Leaderboard Ad

Friday, July 8, 2016

Imitation: The First Stage to Mastering Chess

Before You Can Innovate, You Must Imitate

By three methods we may learn wisdom: First, by reflection, which is noblest; Second, by imitation, which is easiest; and third by experience, which is the bitterest.  
I had a conversation with a young artist friend of mine. We discussed his development and his ambition to create art that was unique and new. I compared the development of visual artists to that of chess players. We noted some of the similarities in development and as I thought about it, I realized that understanding these stages and the implications it had for study and training might be useful to chess players.

Atlhough there are probably many ways that categorize the various stages, I like the way Michael Minkoff describes it in an article about mastery in art:
  1. Imitation
  2. Integration
  3. Innovation
In this article, we will discuss the first stage - Imitation.

Bulking Up Your Chess Knowledge

When we first start learning chess, we first learn by imitating the moves masters. This makes a lot of sense if you think about it. A painter needs to learn the fundamentals of line, color, texture as well as practical matters such as brush and canvas types, Similarly, a chess player needs to learn about concepts like control of the center, open files and diagonals, good and bad bishops and techniques like planning and calculation. 

At this stage of development, I think it is often best to observe how high level players play and win games - via annotated collections of games for example - and let it simmer. In several of his excellent articles, chess coach Dan Heisman discusses the need to "read" through a lot of masters without spending too much time on each one. He had several reasons for recommending this, but I think much of it has to do with this particular stage of development. You need to have the material knowledge of various openings, positional themes, tactical motifs, checkmate patterns, and so on before you can paint on your canvas - which is the chessboard.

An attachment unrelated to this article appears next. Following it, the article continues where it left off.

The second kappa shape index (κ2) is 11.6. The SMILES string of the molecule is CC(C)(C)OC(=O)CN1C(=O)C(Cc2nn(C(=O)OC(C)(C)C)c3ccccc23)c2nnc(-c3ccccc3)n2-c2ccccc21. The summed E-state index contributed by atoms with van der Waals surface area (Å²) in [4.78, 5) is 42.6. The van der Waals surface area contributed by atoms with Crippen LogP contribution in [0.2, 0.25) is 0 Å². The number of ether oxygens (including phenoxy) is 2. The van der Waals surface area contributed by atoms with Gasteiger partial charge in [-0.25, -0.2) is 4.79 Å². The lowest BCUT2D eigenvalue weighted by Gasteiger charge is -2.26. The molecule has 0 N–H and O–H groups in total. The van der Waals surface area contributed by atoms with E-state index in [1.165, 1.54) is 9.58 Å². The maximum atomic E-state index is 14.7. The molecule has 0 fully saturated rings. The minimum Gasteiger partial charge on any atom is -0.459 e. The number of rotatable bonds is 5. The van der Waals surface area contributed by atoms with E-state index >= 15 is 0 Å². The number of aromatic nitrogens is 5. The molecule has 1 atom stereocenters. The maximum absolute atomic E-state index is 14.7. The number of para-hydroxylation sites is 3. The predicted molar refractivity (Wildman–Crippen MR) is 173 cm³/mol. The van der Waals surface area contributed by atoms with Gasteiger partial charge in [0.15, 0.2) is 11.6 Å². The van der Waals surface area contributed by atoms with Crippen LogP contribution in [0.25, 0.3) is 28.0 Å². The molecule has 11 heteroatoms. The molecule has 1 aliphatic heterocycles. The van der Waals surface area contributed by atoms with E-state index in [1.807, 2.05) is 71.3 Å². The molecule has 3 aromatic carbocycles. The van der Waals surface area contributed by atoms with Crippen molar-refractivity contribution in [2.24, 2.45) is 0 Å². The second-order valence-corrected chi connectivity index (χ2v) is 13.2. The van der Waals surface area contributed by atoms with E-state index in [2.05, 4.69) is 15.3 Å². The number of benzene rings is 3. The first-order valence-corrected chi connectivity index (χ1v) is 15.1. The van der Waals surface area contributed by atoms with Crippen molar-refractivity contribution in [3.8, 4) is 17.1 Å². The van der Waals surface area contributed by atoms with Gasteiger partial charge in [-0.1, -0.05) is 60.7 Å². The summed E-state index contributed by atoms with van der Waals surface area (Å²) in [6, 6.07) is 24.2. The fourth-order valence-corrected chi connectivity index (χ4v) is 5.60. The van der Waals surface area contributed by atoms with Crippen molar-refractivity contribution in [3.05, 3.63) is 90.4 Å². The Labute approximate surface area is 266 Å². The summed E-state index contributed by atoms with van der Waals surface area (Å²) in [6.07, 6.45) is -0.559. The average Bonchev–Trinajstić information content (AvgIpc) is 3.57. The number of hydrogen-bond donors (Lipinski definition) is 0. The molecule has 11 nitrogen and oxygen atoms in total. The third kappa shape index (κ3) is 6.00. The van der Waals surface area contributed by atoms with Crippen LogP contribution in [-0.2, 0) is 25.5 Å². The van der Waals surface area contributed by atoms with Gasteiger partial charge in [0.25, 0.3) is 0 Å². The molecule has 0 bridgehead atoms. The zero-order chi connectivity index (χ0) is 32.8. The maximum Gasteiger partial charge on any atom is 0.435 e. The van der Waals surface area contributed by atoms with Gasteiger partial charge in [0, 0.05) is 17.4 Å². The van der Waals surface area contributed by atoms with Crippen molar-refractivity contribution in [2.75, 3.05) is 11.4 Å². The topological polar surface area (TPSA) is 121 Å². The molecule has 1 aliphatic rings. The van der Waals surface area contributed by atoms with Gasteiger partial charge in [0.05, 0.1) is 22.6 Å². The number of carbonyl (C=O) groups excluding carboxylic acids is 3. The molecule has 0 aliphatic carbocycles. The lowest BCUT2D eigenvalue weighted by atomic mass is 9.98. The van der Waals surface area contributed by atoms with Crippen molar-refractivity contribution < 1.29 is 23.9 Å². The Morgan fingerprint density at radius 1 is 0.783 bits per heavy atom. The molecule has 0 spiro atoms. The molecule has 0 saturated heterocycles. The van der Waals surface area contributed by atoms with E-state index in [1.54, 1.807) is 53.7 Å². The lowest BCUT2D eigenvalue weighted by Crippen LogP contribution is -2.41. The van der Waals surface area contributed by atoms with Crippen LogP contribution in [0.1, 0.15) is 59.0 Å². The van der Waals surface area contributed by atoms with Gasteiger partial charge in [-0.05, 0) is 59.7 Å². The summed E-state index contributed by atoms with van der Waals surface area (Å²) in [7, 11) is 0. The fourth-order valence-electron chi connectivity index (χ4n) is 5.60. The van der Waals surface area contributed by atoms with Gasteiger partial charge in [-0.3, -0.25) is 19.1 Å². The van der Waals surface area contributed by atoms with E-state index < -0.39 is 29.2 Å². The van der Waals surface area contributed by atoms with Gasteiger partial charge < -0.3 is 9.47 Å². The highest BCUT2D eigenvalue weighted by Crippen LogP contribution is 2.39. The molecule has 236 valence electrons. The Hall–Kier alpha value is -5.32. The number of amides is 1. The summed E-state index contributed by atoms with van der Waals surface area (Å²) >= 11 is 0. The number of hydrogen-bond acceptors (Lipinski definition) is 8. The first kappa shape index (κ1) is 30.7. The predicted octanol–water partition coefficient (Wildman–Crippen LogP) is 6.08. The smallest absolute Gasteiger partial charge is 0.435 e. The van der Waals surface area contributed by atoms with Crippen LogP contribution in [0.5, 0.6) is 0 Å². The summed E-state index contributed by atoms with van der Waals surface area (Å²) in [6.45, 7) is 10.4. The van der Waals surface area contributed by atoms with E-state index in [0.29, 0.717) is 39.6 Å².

My artist friend spends much time working from models - works of art from other artists - and simply (or not so simply) copies them. He is practicing and developing his technique. Similarly, in the beginning stages players should "read" many well annotated master games (or watch good videos). This includes instructional texts about strategy and tactics. 

I'm not saying that you shouldn't be actively engaged in analyzing your games or questioning the moves in master games - nor am I implying that you shouldn't play at this stage. However, at this stage, it's more important to get a "feeling" of how chess works through experiencing dozens or hundreds of examples from master level play. This - along with experience from your own games - will surely set you on a path towards mastery.

To use a bodybuilding analogy, you need to first increase the size of your muscles before you can sculpt and refine your muscles.

Breadth Over Depth

If you are a beginner, and you had the choice between spending 5 hours studying one master game or spending 5 hours reading through 15 (assuming 20 minutes per game), I would choose the later. Here is my reasoning:
  • At the beginning stages, nuances such as color complexes and sacrificing a pawn for the initiative and any long variations - things you would do if you spent 5 hours studying one or two master games - are totally over the head of the beginner. So much of the benefit of studying these games so deeply will be lost by the beginner.
  • By reading and studying many games over the same amount of time, beginning players will start to see many examples of things that beginners needs to learn. Things such as playing a pawn or two in the center in the opening, castling at some point in the first ten moves or so, and concentrating pieces in the area that you want to attack. 
  • Seeing 10 examples of putting a rook on a half-open file and then perhaps in 5 of those seeing the rook attack a weak pawn is much more useful for a beginner than seeing one example of an exchange sacrifice in the Dragon Sicilian. 
  • At this stage, breadth is more important than depth - and you should be using quality books and videos (or coaches) to learn these concepts at the appropriate level. 

All the Great Ones Have Done It